Mothering Sunday or Mothers Day as it is more commonly known is held on the fourth Sunday of Lent which in 2015 falls on the 15th March. (In the UK that is, other countries celebrate it in May).
Traditionally it is a time when children, no matter what their age, remember the one that introduced them to the joys of the world or as some might say, condemned them to a life of purgatory, depending on the hand the Fates dealt you. This aptly makes the point that not all mothers are the kind, cuddly comfort blankets we are led to believe is the maternal norm.
There are dozens and dozens of stories relating to the dark side of motherhood many of which have been transformed into song which seems quite a satisfactory way of immortalising maternal wickedness. Here’s a few I came up with.
It’s All Right Ma, (I’m Only Bleedin’)
One of Bob Dylan’s powerful social comments, this one is a bitter rant about almost everything from the obscenity of war to acerbic attacks on consumerism, commercialism and hypocrisy. Its bleakness is final. There’s not a shred of optimism anywhere so you might as well book the snip before the biological clock starts ticking. The poetical lyrics are sublime, serving to emphasise the feeling that this world is no great loss which I’m finding somewhat hard to believe at the moment as the sun is streaming across my desk and the apple trees are waving budding branches over the heads of daffodils so vivid they almost burn the eyes.
The Bloody Gardener (Unknown)
By contrast the wickedness of the mother in the Bloody Gardener is much clearer cut. Like many a one before and since, this mother did not approve of her son’s choice of prospective life partner and sought to trick him into believing she was secretly meeting a rival. The plan worked a little too well as the young man … “took out his knife and cut her tender thread of life.” (His sweetheart’s not his mother’s). He eventually realises his mother is the perpetrator of his misfortunes and puts a curse upon her …
“Cursed be my mother here this day!
Oh you’ve robbed me of my joy, my jewel and my toy,
And I rue the life you ever gave to me.”
Martin Carthy sings a nice version of this.
Two Brothers (Trad)
It’s bad enough harming your own child, but arguable worse when you get a sibling to do it for you which is the case in the Two Brothers. Depending on which version you hear, the story concerns John and William who are step brothers. John’s mother wants William out of the way and encourages her son to kill the younger boy which he does in graphic detail.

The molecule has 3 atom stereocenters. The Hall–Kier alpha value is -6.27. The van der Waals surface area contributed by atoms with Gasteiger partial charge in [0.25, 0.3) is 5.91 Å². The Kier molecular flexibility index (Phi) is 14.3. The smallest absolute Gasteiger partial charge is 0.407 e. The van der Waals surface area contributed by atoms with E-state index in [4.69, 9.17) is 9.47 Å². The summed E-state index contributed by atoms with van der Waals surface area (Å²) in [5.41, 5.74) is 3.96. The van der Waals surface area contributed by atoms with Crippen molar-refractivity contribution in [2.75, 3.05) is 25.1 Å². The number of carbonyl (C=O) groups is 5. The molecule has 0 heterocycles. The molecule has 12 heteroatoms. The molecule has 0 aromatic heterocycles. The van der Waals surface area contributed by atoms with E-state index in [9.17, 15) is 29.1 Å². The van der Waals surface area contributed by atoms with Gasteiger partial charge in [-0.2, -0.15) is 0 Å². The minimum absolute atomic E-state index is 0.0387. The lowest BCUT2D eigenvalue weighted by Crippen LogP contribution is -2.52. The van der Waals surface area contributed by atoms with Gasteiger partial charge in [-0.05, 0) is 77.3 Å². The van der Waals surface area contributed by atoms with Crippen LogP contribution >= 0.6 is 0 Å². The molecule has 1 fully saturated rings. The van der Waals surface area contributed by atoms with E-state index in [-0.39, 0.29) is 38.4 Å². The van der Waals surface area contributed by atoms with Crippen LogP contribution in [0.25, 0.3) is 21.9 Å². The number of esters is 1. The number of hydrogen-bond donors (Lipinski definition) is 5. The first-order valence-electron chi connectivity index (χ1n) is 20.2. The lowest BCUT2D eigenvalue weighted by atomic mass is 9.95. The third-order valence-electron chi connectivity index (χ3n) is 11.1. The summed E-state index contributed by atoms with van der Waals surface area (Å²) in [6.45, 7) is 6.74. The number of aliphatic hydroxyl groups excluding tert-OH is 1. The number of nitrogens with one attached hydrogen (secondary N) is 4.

Lots of accounts and many recordings by different artists. I particularly like Fay Heild’s version. Her haunting voice makes this story even more poignant.
Kemp Owen (Trad)
Fay Heild also sings this disturbingly dark, Child ballad, Kemp Owen. Teased from the mists of Norse mythology it is said to have originated from Aberdeenshire. Liberally dosed with magic, sorcery and a good dash of transmogrification, it begins with the archetypical wicked stepmother doing away with a dead rival’s child.
Be careful who you mess with though! Young Isabelle has powerful friends one of which is Kemp Owen a king’s son who with three kisses releases her from her death curse and turns it back onto the wicked step mother. Dark and weirdly brooding, this song builds to a powerfully chilling climax guaranteed to send a chill down your spine!
Down By The GreenwoodSide
Having a child out of wedlock may be nothing to frown about these days, but not too long ago it was considered a very big sin and the mother often faced social rejection leading to extreme poverty and destitution. However, that doesn’t give the right to take the life of your own new born babies which is what the wicked mother did in this song!
The story is as old as the hills, young girl falls in love with her father’s servant, gets pregnant, spurned by her lover and in desperation murders the infants as soon as they are born.
What isn’t so usual though is these children, in the spirit world, grow into lively little boys and return to haunt their cruel mother. She asks them what awaits her when her time comes to pass over and they tell her she is bound for … “seven years in the flames of hell!” Only seven years? Personally I think she got off light!
The Light In My Mother’s Eyes (While & Matthews)
Just to restore the balance and prove that most mothers are indeed caring, kind and hugely influencing no matter how old you are or how far you’ve travelled I’m finishing with this beautiful song by Chris While and Julie Matthews. I first heard it shortly after losing my own mother so it made a massive impact on me.
Just a few out there celebrating both the light and dark of motherhood. How about sharing a few of your choices in the comment box?
By the way, you should be able find all these songs as downloads, (legally please) or on disc as I’ve heard them all played quite recently. If you fancy performing them yourself they are likely to be available as sheet music and song books but if you have a good ear, I found most of these are available as midi or mp3s.